Each upstart is going at the market differently. MySQL freely admits that its database is totally different from the high-end offerings of IBM and Oracle. It's trying to be the Ikea of the database world: cheap, needs some assembly, but has a sleek, modern design and does the job. "If you are equipping some very fine room for your old relatives, maybe you buy antique furniture. But everyone else uses Ikea," Mickos says.

Even though some contend that its cheap databases are putting pressure on prices, MySQL is also expanding the market, bringing powerful technology to small businesses or niche divisions of big companies that never could have afforded a database before. MySQL largely relies on customers who have downloaded the database to contact it when they want support, cutting out the costly direct sales force that most enterprise software companies employ.

Ingres, on the other hand, looks more like a traditional software company and is going after Oracle head-on. It was purchased out of CA by private-equity firm Garnett & Helfrich Capital and is being run by Terry Garnett until a permanent chief executive is hired. Garnett is no stranger to the database world. In the early 1990s, he started work at Oracle on the same day his wife quit the company to head development at scrappy up-and-comer Sybase.


This time Garnett is the one with the scrappy upstart. Ingres is private, flush with cash, and already boasts a sizable base of paying customers. His first priority is keeping them happy. Nearly half of his team members are ex-Oracle folks, who are well versed in what made Oracle the victor the first time around.

Bowater, a $3 billion paper and pulp manufacturer, says it's happy to stick with Ingres. J. Tyler McGraw, Bowater's staff database administrator, says Oracle is too complex. "I administrate over 40 databases across the company, and I couldn't do it on Oracle," he says. "I took an Oracle class one time, and I thought, 'How do you guys have a life?'" The big question is whether Garnett & Co. can expand that base. A big first hurdle is rebuilding the Ingres brand, Garnett says.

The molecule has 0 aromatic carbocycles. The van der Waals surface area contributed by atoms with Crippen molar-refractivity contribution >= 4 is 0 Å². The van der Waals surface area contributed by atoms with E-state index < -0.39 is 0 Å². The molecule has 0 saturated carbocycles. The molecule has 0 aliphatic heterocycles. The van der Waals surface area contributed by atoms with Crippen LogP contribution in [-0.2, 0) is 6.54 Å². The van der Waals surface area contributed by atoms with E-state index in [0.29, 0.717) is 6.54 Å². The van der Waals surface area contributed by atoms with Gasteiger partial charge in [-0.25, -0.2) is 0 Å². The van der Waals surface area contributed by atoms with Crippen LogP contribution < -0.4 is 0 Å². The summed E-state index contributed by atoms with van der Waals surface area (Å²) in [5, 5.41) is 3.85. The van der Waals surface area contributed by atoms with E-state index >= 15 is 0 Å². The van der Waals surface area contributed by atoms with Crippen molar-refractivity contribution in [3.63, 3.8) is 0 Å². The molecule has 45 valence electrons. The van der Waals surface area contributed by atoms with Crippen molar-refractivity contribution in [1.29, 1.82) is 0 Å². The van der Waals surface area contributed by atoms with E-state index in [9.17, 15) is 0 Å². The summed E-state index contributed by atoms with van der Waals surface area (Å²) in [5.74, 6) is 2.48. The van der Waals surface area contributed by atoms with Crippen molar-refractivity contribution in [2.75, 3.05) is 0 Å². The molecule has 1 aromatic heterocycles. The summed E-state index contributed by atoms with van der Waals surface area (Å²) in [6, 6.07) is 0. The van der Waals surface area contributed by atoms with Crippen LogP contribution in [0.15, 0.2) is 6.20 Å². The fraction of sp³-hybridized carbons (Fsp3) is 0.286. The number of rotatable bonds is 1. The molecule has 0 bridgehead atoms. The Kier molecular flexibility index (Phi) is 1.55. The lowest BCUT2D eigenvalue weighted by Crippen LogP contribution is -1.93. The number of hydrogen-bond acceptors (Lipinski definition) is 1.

Then there's EnterpriseDB, a company built around Postgres. Its total downloads to date are only a bit bigger than what MySQL sees in a given day. However, some say EnterpriseDB has the most innovative business model of the three: Its products look and feel exactly like Oracle's, allowing almost no downtime for retraining database administrators.


One thing all three have in common: They're all tuned in to the kinds of rumblings that Sony Online Entertainment's Herman had: The databases work fine, but as data volume grows, so do the checks to Oracle, IBM, or Microsoft. Many users aren't clamoring for more features, and some don't even use the bells and whistles they already paid for. They would happily trade some to get their hands on the source code and a better deal. "We're all throwing rocks at the same empire and trying to get customers to see that by default you don't go with this one vendor," Garnett says.

Oracle sharply disagrees. Robert Shimp, its vice-president for technology marketing, says his customers prize innovation, and that's a game Oracle won in the 1990s and continues to excel at. He also argues that customers want to buy more software from fewer vendors, to simplify their lives. That's why Oracle has been aggressively building its position in other parts of business software, such as middleware and applications, through purchases of Siebel, PeopleSoft, J.D. Edward, and others.

Who's right? Analysts say both are. One group of customers wants the latest in databases and will pay up for it. And -- as the runaway downloads of MySQL show -- another group is hungry for a different way.


The wild card in all of this will be whether big, successful tech companies get behind the upstarts. Linux hit prime time only when IBM, Oracle, and others got behind it, rewriting their software to make it compatible and convincing worried CIOs that it was robust and reliable enough to entrust their business to it.

A company such as SAP (SAP) could be pivotal. The German software giant is locked in an applications war with Oracle, but the bulk of companies running SAP applications run them on Oracle databases. So even when SAP wins an application deal, it's often making money for its archrival. That doesn't sit well with ultracompetitive SAP, which already has a burgeoning partnership with MySQL. Closer ties there could mean more SAP applications on MySQL databases. Elsewhere, Red Hat (RHAT) has endorsed both MySQL and Postgres, as did Sun Microsystems (SUNW) last November.

Microsoft has never been a friend to the open-source movement, and don't expect much backing from IBM or Oracle either. As the latest round of the database wars heats up, they have far too much to lose.